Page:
-- unloaded buffers.
  if not api.nvim_buf_is_loaded(bufnr) then
    return
  end
  util.buf_diagnostics_underline(bufnr, result.diagnostics)
  -- util.buf_diagnostics_virtual_text(bufnr, result.diagnostics)
  util.buf_diagnostics_signs(bufnr, result.diagnostics)
  vim.api.nvim_command("doautocmd User LspDiagnosticsChanged")
end
--- Evtl. add `EOF` here

Which does exactly the same as the original callback but comments out the line (-- is a comment in lua) that we mentioned before.

In order to now see diagnostic information when placing the cursor on a line with an error we can call the function vim.lsp.util.show_line_diagnostics() after some hover time using autocmd:

autocmd CursorHold  <buffer> lua vim.lsp.util.show_line_diagnostics()

Additionally, we probably want to set the colors used to indicate a error or warning to fit to the color scheme we using. This can be done by defining the appropriate highlight groups

" Highlighting applied to floating window
highlight LspDiagnosticsErrorFloating guifg=#fb4934 gui=NONE ctermfg=NONE ctermbg=NONE cterm=NONE
highlight LspDiagnosticsWarningFloating guifg=#fabd2f gui=NONE ctermfg=NONE ctermbg=NONE cterm=NONE
highlight LspDiagnosticsInfoFloating guifg=#83a598 gui=NONE ctermfg=NONE ctermbg=NONE cterm=NONE
" Highlighting applied to code
highlight LspDiagnosticsUnderlineError guifg=NONE guibg=NONE guisp=#fb4934 gui=undercurl ctermfg=NONE ctermbg=NONE cterm=undercurl
highlight LspDiagnosticsUnderlineWarning guifg=NONE guibg=NONE guisp=#fabd2f gui=undercurl ctermfg=NONE ctermbg=NONE cterm=undercurl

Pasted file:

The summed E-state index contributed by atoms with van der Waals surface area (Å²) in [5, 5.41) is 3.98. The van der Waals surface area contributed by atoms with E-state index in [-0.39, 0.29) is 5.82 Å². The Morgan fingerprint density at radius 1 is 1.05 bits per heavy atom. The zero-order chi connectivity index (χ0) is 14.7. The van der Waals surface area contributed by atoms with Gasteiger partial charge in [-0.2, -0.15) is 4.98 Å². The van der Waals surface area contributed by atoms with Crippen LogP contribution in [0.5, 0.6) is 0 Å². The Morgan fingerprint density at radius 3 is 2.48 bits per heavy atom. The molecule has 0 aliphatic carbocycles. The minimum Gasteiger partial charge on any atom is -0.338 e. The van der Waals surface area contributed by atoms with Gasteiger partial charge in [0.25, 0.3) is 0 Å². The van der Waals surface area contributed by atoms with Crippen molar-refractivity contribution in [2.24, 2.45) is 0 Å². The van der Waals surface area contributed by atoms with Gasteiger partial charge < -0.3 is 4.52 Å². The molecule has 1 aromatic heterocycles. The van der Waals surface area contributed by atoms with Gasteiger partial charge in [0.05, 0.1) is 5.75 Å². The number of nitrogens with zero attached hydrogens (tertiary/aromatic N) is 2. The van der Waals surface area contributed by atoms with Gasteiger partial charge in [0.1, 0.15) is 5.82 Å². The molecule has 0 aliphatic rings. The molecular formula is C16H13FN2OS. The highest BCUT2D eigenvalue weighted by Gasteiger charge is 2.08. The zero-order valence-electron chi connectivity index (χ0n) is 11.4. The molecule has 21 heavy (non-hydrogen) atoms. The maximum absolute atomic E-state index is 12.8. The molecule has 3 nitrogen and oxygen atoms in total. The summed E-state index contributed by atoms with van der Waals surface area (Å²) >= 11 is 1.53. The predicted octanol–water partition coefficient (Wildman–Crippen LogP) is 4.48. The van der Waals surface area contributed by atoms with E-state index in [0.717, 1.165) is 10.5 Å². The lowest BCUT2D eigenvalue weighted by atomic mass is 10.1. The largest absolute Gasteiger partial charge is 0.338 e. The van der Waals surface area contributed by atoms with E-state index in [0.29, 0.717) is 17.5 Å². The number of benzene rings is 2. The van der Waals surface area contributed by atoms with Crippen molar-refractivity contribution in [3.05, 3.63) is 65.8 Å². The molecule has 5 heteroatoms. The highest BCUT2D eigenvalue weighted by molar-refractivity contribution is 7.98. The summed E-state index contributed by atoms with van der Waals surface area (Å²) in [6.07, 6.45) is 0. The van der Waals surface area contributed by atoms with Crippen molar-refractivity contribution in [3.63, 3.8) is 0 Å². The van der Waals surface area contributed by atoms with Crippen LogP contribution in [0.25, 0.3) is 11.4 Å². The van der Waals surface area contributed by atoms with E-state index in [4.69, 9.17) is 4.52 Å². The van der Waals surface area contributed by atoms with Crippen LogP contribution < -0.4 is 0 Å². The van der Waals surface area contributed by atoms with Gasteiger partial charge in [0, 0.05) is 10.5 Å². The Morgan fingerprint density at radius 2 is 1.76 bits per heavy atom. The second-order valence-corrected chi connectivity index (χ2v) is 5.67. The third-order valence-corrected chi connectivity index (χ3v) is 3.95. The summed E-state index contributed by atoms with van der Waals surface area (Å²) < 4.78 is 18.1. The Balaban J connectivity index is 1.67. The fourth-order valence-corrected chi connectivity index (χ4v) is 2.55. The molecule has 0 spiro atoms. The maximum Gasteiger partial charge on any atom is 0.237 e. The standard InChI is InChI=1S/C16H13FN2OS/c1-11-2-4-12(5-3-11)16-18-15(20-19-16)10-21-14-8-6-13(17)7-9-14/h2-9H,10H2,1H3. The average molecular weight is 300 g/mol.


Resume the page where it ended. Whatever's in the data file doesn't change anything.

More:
highlight LspDiagnosticsUnderlineInfo guifg=NONE guibg=NONE guisp=#83a598 gui=undercurl ctermfg=NONE ctermbg=NONE cterm=undercurl

The values above are set to match the gruvbox 8 color scheme and a terminal supporting true color. They can be adapted to your personal taste2. If you want them to change dependent on your color scheme you should check out the vim predefines highlight groups (see :help highligh-groups) and map accordingly using highlight link. You should keep in mind to set these after setting your color scheme though otherwise you might run into problems.

Definitions

One of the best features of vim in my opinion is the tagstack (if you don’t know about it, check out :help tagstack and get your mind blown away ;) ). The tagstack allows you to do what you need to do when doing programming: Understanding what the function you are calling does under the hood. It enables jumping to the definitions of functions, variables etc. and when you got your information to jump back to where you came from. The Language Server Client allows you to jump to the definition of an object using :lua vim.lsp.buf.definition() and we could just manually map this to the key combination <C-]> which is used to jump to a tag. Yet this would discard all the other fancy combinations that are already defined for the tagstack such as jump to definition in new window/in a preview window etc. Thus the more wholistic approach would be to override the tagstack functionality using a custom tagfunc. I found a single reference on the Japanese internet where somebody does exactly this. I adopted the code slightly to work with the NeoVim internal Language Server Client3.